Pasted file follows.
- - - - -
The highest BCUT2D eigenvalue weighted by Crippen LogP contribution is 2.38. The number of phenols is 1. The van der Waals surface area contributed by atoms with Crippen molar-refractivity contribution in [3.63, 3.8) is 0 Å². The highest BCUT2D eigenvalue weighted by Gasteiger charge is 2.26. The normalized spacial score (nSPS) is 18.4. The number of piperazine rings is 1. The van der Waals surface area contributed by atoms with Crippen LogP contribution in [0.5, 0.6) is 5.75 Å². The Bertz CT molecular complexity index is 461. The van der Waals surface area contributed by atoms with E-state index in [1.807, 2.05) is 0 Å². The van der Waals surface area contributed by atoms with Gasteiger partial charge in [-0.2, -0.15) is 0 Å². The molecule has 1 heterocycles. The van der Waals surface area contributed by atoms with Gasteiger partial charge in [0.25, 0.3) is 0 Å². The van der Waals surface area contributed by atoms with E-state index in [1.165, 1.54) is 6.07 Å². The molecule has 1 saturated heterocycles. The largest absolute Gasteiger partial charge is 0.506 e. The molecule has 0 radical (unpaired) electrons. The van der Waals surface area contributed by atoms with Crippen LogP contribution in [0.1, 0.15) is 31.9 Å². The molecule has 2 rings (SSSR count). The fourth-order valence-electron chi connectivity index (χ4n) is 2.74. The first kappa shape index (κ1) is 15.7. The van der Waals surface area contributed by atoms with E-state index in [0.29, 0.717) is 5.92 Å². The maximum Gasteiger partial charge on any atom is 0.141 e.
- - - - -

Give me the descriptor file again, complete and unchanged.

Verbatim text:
The highest BCUT2D eigenvalue weighted by Crippen LogP contribution is 2.38. The number of phenols is 1. The van der Waals surface area contributed by atoms with Crippen molar-refractivity contribution in [3.63, 3.8) is 0 Å². The highest BCUT2D eigenvalue weighted by Gasteiger charge is 2.26. The normalized spacial score (nSPS) is 18.4. The number of piperazine rings is 1. The van der Waals surface area contributed by atoms with Crippen LogP contribution in [0.5, 0.6) is 5.75 Å². The Bertz CT molecular complexity index is 461. The van der Waals surface area contributed by atoms with E-state index in [1.807, 2.05) is 0 Å². The van der Waals surface area contributed by atoms with Gasteiger partial charge in [-0.2, -0.15) is 0 Å². The molecule has 1 heterocycles. The van der Waals surface area contributed by atoms with Gasteiger partial charge in [0.25, 0.3) is 0 Å². The van der Waals surface area contributed by atoms with E-state index in [1.165, 1.54) is 6.07 Å². The molecule has 1 saturated heterocycles. The largest absolute Gasteiger partial charge is 0.506 e. The molecule has 0 radical (unpaired) electrons. The van der Waals surface area contributed by atoms with Crippen LogP contribution in [0.1, 0.15) is 31.9 Å². The molecule has 2 rings (SSSR count). The fourth-order valence-electron chi connectivity index (χ4n) is 2.74. The first kappa shape index (κ1) is 15.7. The van der Waals surface area contributed by atoms with E-state index in [0.29, 0.717) is 5.92 Å². The maximum Gasteiger partial charge on any atom is 0.141 e.